When Spotify launched in the U.S., it came with a ton of hype and momentum, but not actually a ton of improvements over our homegrown services, namely Rdio and MOG. The big difference, the difference that all the analysts said would finally allow subscription services to make it big in this wonderful, backwards country of ours, is Spotify’s free service. And now Rdio and MOG have debuted their own free versions.
As a quick brief, Spotify, Rdio, and MOG are subscription music services–it might be easiest to think about them as Netflix for music. You pay a very low flat monthly fee, and then you get access to all the music you can stream. There are some differences in the catalogs of these services, but they all have millions upon millions of songs, so it tends to be a rarity when you want to listen to something they don’t have. All offer some kind of mobile app, usually with a download option so you can listen even when you don’t have service (like on the subway). Of course, as soon as you stop paying, you lose your access, but we really love these services; that instant when you realize you can listen to anything, absolutely anything, on any device, completely legally, gives you that “whoosh” feeling of “whoa, this is the future.”
Spotify’s free version, which they refer to as “freemium” but we will not because that is not a word (according to the Scrabble dictionary, which is the only dictionary anyone needs), is necessarily crippled: It’s ad-supported, but there still need to be a few big limits to encourage heavy users to eventually make the leap to the paid versions. The tiers have become pretty standard: A free version, ad-supported in some way, which limits you to a web-only interface and likely some kind of capped amount of music you can listen to, sits at the bottom tier. Above that is a $5-per-month tier, which gives you unlimited access and no ads. And above that is the $10-per-month tier, which everyone should really get because seriously, $10 is not a lot of money, which adds offline downloading and, most importantly, access to the smartphone app.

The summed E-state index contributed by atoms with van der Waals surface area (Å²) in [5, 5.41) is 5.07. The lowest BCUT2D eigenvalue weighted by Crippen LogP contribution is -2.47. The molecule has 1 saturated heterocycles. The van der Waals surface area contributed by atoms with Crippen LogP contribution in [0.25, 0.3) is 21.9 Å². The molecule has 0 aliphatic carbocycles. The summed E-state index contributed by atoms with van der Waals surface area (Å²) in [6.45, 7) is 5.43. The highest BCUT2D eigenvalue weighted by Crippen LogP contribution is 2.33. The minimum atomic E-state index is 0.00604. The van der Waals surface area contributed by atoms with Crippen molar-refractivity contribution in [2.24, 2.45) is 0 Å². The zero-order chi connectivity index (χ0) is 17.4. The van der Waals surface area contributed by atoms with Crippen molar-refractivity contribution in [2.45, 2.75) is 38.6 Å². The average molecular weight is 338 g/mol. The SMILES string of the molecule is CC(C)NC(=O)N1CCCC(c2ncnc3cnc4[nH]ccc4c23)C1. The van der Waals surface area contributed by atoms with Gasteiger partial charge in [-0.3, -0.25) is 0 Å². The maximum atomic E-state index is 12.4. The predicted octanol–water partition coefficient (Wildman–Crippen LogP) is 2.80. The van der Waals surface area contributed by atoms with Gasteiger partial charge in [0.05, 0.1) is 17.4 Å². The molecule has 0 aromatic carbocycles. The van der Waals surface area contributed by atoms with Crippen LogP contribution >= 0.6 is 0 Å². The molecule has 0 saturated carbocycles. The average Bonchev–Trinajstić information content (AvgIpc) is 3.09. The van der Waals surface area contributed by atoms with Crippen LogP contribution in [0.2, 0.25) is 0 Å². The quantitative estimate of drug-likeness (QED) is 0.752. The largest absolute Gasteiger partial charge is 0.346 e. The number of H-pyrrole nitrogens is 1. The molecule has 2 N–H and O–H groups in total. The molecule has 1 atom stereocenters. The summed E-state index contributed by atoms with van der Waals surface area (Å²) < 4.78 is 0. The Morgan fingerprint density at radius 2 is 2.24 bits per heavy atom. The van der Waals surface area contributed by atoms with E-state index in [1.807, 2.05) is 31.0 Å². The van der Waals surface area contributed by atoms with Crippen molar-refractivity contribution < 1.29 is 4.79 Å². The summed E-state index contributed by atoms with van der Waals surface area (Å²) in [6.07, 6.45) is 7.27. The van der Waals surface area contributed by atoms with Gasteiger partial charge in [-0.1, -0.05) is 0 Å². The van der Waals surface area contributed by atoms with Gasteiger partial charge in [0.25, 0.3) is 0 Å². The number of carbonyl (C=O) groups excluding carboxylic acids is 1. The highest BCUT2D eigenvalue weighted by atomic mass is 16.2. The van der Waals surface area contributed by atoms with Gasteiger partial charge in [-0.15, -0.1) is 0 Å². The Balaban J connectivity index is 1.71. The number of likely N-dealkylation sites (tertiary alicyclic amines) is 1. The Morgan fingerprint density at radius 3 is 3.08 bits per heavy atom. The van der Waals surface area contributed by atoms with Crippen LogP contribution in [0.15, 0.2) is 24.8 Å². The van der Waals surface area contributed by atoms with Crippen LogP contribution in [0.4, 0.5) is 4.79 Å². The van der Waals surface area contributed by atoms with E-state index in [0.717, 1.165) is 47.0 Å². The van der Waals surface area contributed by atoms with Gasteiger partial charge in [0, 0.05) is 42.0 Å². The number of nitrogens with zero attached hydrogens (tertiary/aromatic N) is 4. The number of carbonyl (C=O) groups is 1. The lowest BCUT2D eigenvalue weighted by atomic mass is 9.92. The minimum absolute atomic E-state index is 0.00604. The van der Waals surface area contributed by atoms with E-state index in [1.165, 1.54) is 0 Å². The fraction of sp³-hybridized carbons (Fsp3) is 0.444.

Rdio and MOG both have strengths Spotify doesn’t. Rdio’s interface is easily the nicest of the three, and its “collection” idea (in which you build a music collection within Rdio, rather than relying on playlists) makes much more sense than Spotify’s starred playlists concept. MOG has great editorial features and a catalog that leans towards more independent tastes. And now they’ve both announced they’ll have free versions as well.
MOG’s is a little bit convoluted. The free version will be ad-supported, though not for the first 60 days. There will be a limit on how much you can listen to, but only sort of: you get a “tank” that shows how much listening you can still do each month, but you can also refill that tank in almost a game-like way, by sharing music via Facebook, listening to ever more music, interacting with ads, that kind of thing. It sounds like the kind of idea advertising executives love (“this way, they’ll want to click on the ads!”) and the kind of idea that users tend to dislike and/or ignore, but it does give a way of getting more free music, which we like. MOG’s free service will launch today.
Rdio’s is much simpler, almost feeling rushed. Rdio will now have a free version, without ads, though it’s not yet clear whether there will be any sort of limit on how much you can listen to (we would assume so, otherwise there’s no reason to jump to the $5-per-month tier). Rdio’s free service will launch “soon.”
Will these free versions encourage more users to jump into the subscription well? I certainly hope so; these are great services, all of them, and definitely have the potential to, for example, curb illegal pirating, even if they don’t earn much for artists. All of these services, especially MOG and Spotify, lean on Facebook integration, which is a great idea: you can see what your friends are listening to, share or recommend music, all without having to worry about actually getting the music itself, since you already have access to it. We just hope enough people sign up for the paid versions to keep these services afloat.